The OR&L used both parcels Seventh and Eighth for railway purposes until sometime in 1947. The use of these parcels for such purposes ceased prior to the commencement of this action.

The habendum of the second portion conveying the 13.7 acre tract contains no such limitation for railway purposes:

'To have and to hold * * * unto the said party of the second part its heirs successors and assigns forever * * *.'

A consideration of $3,294 is recited in the first portion of the deed while in the second portion it is stated that the grant is made 'in consideration of the premises.'

The deed also contains a covenant by OR&L relating to 'crossings over its railway track,' which is more fully considered later in this opinion.

The issues involving the interpretation of the deed and the determination of the rights of the parties in and to Parcels Seventh and Eighth are raised under the pleadings filed in the trial court.

The allegations in the amended complaint include an allegation of the execution of the deed, an allegation that Parcels Seventh and Eighth are no longer used for railway purposes and allegations showing that Helemano Company, Limited (subsequently merged into the present defendant-appellee herein) became the successor in interest to any rights of OR&L with respect to Parcels Seventh and Eighth.

The amended complaint also contains allegations of various types of extrinsic evidence bearing on the intent of the parties in effecting the conveyance by the deed, including the preliminary negotiations as well as the practical construction subsequently given to the deed by the parties.

The amended complaint discloses that it is the position of the plaintiffs, in the alternative, that OR&L obtained by the deed either (1) an easement for a railroad over Parcels Seventh and Eighth, or else (2) an estate in fee simple determinable in such parcels, both of which terminated when said parcels ceased to be used for railway purposes.

In the prayer, plaintiffs ask to be declared the owners in fee simple of Parcels Seventh and Eighth and judgment for the fair and reasonable rental value of said parcels for the period subsequent to December 30, 1947.

In accordance with Rule 12(b), H.R.C.P., the answer sets forth three defenses, designated as First Defense, Second Defense and Third Defense, which might have been presented by a motion to dismiss for failure to state a claim upon which relief could be granted.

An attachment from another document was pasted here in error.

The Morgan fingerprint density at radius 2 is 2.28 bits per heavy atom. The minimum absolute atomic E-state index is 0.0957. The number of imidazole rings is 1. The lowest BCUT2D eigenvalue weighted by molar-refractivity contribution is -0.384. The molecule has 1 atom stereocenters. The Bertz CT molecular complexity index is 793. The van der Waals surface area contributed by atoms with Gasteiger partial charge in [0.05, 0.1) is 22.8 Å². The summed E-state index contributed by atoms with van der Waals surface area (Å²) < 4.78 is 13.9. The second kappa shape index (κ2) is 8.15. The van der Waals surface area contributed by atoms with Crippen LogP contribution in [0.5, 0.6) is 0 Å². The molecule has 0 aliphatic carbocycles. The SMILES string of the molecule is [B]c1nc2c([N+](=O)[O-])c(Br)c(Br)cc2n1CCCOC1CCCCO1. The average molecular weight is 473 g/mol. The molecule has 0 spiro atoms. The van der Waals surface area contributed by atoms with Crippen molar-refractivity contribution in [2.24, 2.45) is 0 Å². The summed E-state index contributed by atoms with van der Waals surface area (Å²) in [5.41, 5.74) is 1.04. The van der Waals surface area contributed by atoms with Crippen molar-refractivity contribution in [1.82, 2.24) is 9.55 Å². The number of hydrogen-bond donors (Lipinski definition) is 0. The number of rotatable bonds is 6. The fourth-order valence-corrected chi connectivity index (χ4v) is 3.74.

The First Defense consists solely of the following sentence, based on the language of defense (6) listed in Rule 12(b): 'The amended complaint fails to state a claim against defendant upon which relief can be granted.' The fundamental bases of this defense have been summarized in defendant's brief as follows: '[T]hat the meaning and legal effect of the Bishop Estate deed was to convey to the OR&L an estate in fee simple absolute in the numbered parcels listed in the first portion thereof; that the Bishop Estate deed is free from ambiguity within the meaning of the parol evidence rule; that under the parol evidence rule the meaning and legal effect of the Bishop Estate deed cannot be varied or changed by resort to extrinsic evidence; and that the defendant, as successor in interest to the OR&L, has an estate in fee simple absolute in Parcels Seventh and Eighth.'

The Second Defense and the Third Defense constitute in effect amplified statements of the general language of the First Defense. The Second Defense states, in substance, that the meaning and legal effect of the deed was to convey an estate in fee simple absolute in the numbered parcels and that the deed is not ambiguous. The Third Defense incorporates the Second Defense and also states, in substance, that the meaning and legal effect of the deed cannot be varied or changed, from a conveyance of a fee simple absolute title to the grant of an easement or the conveyance of an estate in fee simple determinable, by resort to the alleged extrinsic evidence. The defenses, thus, are tantamount to a motion to dismiss.

Pursuant to Rule 12(d), H.R.C.P., a motion was filed for a preliminary hearing of the First Defense, the Second Defense and the Third Defense in the answer. As a result of the preliminary hearing, a decision was entered on January 16, 1959, in favor of the defendant on the three defenses. Judgment of dismissal was entered in accordance therewith from which this appeal was taken.

The question thus presented under this appeal is simply whether or not the trial court erred in dismissing the amended complaint under the pleadings.

'* * * In appraising the sufficiency of the complaint we follow, of course, the accepted rule that a complaint should not be dismissed for failure to state a claim unless it appears beyond doubt that the plaintiff can prove no set of facts in support of his claim which would entitle him to relief. * * *' Conley v. Gibson, 355 U.S. 41, 45, 46, 78 S.Ct. 99,...